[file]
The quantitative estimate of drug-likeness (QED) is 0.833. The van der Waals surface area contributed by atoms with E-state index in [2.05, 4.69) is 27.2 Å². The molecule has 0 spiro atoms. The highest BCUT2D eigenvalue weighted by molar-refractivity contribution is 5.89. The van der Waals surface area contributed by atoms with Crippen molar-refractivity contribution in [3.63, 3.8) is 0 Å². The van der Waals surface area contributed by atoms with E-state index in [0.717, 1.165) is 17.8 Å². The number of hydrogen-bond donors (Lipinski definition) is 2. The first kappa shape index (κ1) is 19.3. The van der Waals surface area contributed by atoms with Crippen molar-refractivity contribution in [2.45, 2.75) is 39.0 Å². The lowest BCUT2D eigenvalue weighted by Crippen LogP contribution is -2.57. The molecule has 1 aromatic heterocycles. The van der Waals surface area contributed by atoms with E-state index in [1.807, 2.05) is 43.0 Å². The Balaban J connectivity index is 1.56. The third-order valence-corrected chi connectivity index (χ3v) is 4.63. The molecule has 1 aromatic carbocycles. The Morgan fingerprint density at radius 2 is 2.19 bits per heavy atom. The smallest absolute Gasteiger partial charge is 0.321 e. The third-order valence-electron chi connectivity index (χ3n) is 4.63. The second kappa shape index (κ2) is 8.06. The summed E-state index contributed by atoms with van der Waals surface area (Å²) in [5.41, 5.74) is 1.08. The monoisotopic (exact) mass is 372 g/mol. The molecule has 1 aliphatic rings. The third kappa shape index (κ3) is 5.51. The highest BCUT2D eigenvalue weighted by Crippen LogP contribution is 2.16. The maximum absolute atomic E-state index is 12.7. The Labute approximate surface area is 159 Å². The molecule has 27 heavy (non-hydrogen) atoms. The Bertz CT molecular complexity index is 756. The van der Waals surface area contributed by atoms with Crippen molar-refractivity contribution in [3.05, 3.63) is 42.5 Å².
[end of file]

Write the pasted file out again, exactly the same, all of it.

The quantitative estimate of drug-likeness (QED) is 0.833. The van der Waals surface area contributed by atoms with E-state index in [2.05, 4.69) is 27.2 Å². The molecule has 0 spiro atoms. The highest BCUT2D eigenvalue weighted by molar-refractivity contribution is 5.89. The van der Waals surface area contributed by atoms with Crippen molar-refractivity contribution in [3.63, 3.8) is 0 Å². The van der Waals surface area contributed by atoms with E-state index in [0.717, 1.165) is 17.8 Å². The number of hydrogen-bond donors (Lipinski definition) is 2. The first kappa shape index (κ1) is 19.3. The van der Waals surface area contributed by atoms with Crippen molar-refractivity contribution in [2.45, 2.75) is 39.0 Å². The lowest BCUT2D eigenvalue weighted by Crippen LogP contribution is -2.57. The molecule has 1 aromatic heterocycles. The van der Waals surface area contributed by atoms with E-state index in [1.807, 2.05) is 43.0 Å². The Balaban J connectivity index is 1.56. The third-order valence-corrected chi connectivity index (χ3v) is 4.63. The molecule has 1 aromatic carbocycles. The Morgan fingerprint density at radius 2 is 2.19 bits per heavy atom. The smallest absolute Gasteiger partial charge is 0.321 e. The third-order valence-electron chi connectivity index (χ3n) is 4.63. The second kappa shape index (κ2) is 8.06. The summed E-state index contributed by atoms with van der Waals surface area (Å²) in [5.41, 5.74) is 1.08. The monoisotopic (exact) mass is 372 g/mol. The molecule has 1 aliphatic rings. The third kappa shape index (κ3) is 5.51. The highest BCUT2D eigenvalue weighted by Crippen LogP contribution is 2.16. The maximum absolute atomic E-state index is 12.7. The Labute approximate surface area is 159 Å². The molecule has 27 heavy (non-hydrogen) atoms. The Bertz CT molecular complexity index is 756. The van der Waals surface area contributed by atoms with Crippen molar-refractivity contribution in [3.05, 3.63) is 42.5 Å².